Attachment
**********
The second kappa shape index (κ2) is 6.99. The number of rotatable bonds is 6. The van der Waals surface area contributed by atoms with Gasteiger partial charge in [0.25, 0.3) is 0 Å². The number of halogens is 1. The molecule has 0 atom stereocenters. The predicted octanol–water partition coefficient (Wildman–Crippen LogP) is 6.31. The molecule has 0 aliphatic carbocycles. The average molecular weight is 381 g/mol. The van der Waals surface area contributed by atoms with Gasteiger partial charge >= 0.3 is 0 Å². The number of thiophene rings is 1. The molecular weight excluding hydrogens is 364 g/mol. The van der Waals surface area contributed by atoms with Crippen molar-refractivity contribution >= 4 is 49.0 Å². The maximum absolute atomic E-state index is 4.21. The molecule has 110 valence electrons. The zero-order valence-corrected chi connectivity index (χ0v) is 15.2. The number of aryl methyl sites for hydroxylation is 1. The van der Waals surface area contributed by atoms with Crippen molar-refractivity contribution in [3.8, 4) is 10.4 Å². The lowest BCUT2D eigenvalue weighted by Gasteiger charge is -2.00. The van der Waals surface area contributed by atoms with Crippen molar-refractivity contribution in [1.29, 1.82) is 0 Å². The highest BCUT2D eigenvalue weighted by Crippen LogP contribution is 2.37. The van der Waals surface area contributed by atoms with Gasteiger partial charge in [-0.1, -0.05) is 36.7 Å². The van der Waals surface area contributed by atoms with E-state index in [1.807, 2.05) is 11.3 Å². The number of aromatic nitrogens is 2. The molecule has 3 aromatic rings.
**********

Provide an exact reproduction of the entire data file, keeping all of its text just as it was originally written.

The second kappa shape index (κ2) is 6.99. The number of rotatable bonds is 6. The van der Waals surface area contributed by atoms with Gasteiger partial charge in [0.25, 0.3) is 0 Å². The number of halogens is 1. The molecule has 0 atom stereocenters. The predicted octanol–water partition coefficient (Wildman–Crippen LogP) is 6.31. The molecule has 0 aliphatic carbocycles. The average molecular weight is 381 g/mol. The van der Waals surface area contributed by atoms with Gasteiger partial charge >= 0.3 is 0 Å². The number of thiophene rings is 1. The molecular weight excluding hydrogens is 364 g/mol. The van der Waals surface area contributed by atoms with Crippen molar-refractivity contribution >= 4 is 49.0 Å². The maximum absolute atomic E-state index is 4.21. The molecule has 110 valence electrons. The zero-order valence-corrected chi connectivity index (χ0v) is 15.2. The number of aryl methyl sites for hydroxylation is 1. The van der Waals surface area contributed by atoms with Crippen molar-refractivity contribution in [3.8, 4) is 10.4 Å². The lowest BCUT2D eigenvalue weighted by Gasteiger charge is -2.00. The van der Waals surface area contributed by atoms with Crippen molar-refractivity contribution in [1.29, 1.82) is 0 Å². The highest BCUT2D eigenvalue weighted by Crippen LogP contribution is 2.37. The van der Waals surface area contributed by atoms with Gasteiger partial charge in [-0.1, -0.05) is 36.7 Å². The van der Waals surface area contributed by atoms with E-state index in [1.807, 2.05) is 11.3 Å². The number of aromatic nitrogens is 2. The molecule has 3 aromatic rings.